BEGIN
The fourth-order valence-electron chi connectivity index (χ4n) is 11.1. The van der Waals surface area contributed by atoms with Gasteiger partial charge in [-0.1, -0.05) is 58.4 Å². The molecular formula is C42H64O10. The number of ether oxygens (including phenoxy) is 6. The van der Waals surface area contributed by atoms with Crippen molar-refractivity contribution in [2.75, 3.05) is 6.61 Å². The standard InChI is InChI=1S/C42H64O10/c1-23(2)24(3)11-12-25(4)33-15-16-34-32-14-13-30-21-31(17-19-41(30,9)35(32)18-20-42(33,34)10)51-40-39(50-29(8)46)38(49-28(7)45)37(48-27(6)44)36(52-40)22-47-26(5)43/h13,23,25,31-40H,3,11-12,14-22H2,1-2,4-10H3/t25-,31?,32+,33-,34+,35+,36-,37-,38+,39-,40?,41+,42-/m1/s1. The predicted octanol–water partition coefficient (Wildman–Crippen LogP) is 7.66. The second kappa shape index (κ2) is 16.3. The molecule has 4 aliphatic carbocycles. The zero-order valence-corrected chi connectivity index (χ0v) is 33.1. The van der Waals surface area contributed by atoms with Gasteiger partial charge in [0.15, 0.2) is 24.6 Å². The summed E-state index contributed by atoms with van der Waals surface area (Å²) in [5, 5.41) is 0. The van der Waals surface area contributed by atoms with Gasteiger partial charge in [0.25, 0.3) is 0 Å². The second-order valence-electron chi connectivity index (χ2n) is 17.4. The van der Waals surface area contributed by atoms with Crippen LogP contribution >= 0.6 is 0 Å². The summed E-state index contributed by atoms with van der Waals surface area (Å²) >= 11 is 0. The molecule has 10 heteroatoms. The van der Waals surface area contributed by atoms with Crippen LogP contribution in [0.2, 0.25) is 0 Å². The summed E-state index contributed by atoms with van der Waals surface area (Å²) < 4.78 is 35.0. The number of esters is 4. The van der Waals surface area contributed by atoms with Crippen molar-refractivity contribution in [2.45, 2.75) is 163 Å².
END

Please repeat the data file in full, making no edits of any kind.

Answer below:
The fourth-order valence-electron chi connectivity index (χ4n) is 11.1. The van der Waals surface area contributed by atoms with Gasteiger partial charge in [-0.1, -0.05) is 58.4 Å². The molecular formula is C42H64O10. The number of ether oxygens (including phenoxy) is 6. The van der Waals surface area contributed by atoms with Crippen molar-refractivity contribution in [2.75, 3.05) is 6.61 Å². The standard InChI is InChI=1S/C42H64O10/c1-23(2)24(3)11-12-25(4)33-15-16-34-32-14-13-30-21-31(17-19-41(30,9)35(32)18-20-42(33,34)10)51-40-39(50-29(8)46)38(49-28(7)45)37(48-27(6)44)36(52-40)22-47-26(5)43/h13,23,25,31-40H,3,11-12,14-22H2,1-2,4-10H3/t25-,31?,32+,33-,34+,35+,36-,37-,38+,39-,40?,41+,42-/m1/s1. The predicted octanol–water partition coefficient (Wildman–Crippen LogP) is 7.66. The second kappa shape index (κ2) is 16.3. The molecule has 4 aliphatic carbocycles. The zero-order valence-corrected chi connectivity index (χ0v) is 33.1. The van der Waals surface area contributed by atoms with Gasteiger partial charge in [0.15, 0.2) is 24.6 Å². The summed E-state index contributed by atoms with van der Waals surface area (Å²) in [5, 5.41) is 0. The van der Waals surface area contributed by atoms with Gasteiger partial charge in [0.25, 0.3) is 0 Å². The second-order valence-electron chi connectivity index (χ2n) is 17.4. The van der Waals surface area contributed by atoms with Crippen LogP contribution >= 0.6 is 0 Å². The summed E-state index contributed by atoms with van der Waals surface area (Å²) >= 11 is 0. The molecule has 10 heteroatoms. The van der Waals surface area contributed by atoms with Crippen LogP contribution in [0.2, 0.25) is 0 Å². The summed E-state index contributed by atoms with van der Waals surface area (Å²) < 4.78 is 35.0. The number of esters is 4. The van der Waals surface area contributed by atoms with Crippen molar-refractivity contribution in [2.45, 2.75) is 163 Å².